Caterpillar seed predators mediate shifts in selection on flowering phenology in their host plant
Number of Authors: 2
2017 (English)In: Ecology, ISSN 0012-9658, E-ISSN 1939-9170, Vol. 98, no 1, 228-238 p.Article in journal (Refereed) Published
Variation in selection among populations and years has important implications for evolutionary trajectories of populations. Yet, the agents of selection causing this variation have rarely been identified. Selection on the time of reproduction within a season in plants might differ both among populations and among years, and selection can be mediated by both mutualists and antagonists. We investigated if differences in the direction of phenotypic selection on flowering phenology among 20 populations of Gentiana pneumonanthe during 2 yr were related to the presence of the butterfly seed predator Phengaris alcon, and if butterfly incidence was associated with the abundance of the butterfly's second host, Myrmica ants. In plant populations without the butterfly, phenotypic selection favored earlier flowering. In populations where the butterfly was present, caterpillars preferentially attacked early-flowering individuals, shifting the direction of selection to favoring later flowering. Butterfly incidence in plant populations increased with ant abundance. Our results demonstrate that antagonistic interactions can shift the direction of selection on flowering phenology, and suggest that such shifts might be associated with differences in the community context.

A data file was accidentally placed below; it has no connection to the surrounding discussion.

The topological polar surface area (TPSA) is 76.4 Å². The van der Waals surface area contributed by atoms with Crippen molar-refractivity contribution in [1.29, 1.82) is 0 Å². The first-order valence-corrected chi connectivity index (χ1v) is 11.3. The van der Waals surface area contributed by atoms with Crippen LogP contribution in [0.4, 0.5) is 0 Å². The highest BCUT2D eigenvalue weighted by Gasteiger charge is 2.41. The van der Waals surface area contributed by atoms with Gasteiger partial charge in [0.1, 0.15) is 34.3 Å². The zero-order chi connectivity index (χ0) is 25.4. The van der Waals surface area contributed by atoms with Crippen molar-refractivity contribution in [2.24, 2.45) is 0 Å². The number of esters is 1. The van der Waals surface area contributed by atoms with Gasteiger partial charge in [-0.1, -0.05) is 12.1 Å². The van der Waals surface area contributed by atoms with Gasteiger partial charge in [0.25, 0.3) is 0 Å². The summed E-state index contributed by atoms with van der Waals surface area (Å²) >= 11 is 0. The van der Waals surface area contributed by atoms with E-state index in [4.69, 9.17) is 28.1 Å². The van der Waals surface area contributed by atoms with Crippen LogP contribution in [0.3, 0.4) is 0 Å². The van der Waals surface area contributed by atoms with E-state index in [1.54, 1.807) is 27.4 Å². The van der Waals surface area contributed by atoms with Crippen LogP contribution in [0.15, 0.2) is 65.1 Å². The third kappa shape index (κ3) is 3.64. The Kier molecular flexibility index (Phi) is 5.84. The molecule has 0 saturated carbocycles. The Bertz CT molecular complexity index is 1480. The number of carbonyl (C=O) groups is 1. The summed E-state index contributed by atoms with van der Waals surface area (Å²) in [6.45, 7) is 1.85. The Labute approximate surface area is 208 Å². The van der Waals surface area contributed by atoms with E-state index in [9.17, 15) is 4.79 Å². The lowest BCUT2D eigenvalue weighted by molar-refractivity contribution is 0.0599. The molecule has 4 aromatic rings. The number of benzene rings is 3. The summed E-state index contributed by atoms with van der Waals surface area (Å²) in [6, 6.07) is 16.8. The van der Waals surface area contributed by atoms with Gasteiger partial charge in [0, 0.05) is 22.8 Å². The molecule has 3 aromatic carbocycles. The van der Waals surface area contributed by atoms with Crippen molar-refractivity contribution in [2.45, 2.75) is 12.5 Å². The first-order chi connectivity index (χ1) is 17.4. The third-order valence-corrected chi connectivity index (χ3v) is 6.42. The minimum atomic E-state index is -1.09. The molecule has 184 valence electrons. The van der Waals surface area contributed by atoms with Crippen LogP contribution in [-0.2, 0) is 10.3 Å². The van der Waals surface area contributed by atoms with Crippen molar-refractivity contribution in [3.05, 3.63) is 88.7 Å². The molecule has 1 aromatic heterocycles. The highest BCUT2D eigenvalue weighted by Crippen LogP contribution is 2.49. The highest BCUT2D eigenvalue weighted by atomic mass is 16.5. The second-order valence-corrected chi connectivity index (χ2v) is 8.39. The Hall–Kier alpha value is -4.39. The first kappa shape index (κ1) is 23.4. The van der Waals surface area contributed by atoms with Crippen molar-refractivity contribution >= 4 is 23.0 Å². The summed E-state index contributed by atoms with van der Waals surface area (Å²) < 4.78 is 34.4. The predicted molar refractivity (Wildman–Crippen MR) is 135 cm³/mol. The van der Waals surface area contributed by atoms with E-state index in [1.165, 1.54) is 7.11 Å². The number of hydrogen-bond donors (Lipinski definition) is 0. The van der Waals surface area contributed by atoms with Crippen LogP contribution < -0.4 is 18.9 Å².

Place, publisher, year, edition, pages
2017. Vol. 98, no 1, 228-238 p.
community context, Gentiana pneumonanthe, myrmecophily, Myrmica, Phengaris alcon, phenotypic selection, plant phenology, plant-animal interactions, predispersal seed predation, spatial variation, timing of reproduction
IdentifiersURN: urn:nbn:se:su:diva-140406DOI: 10.1002/ecy.1633ISI: 000391862900019PubMedID: 28052392OAI: oai:DiVA.org:su-140406DiVA: diva2:1081249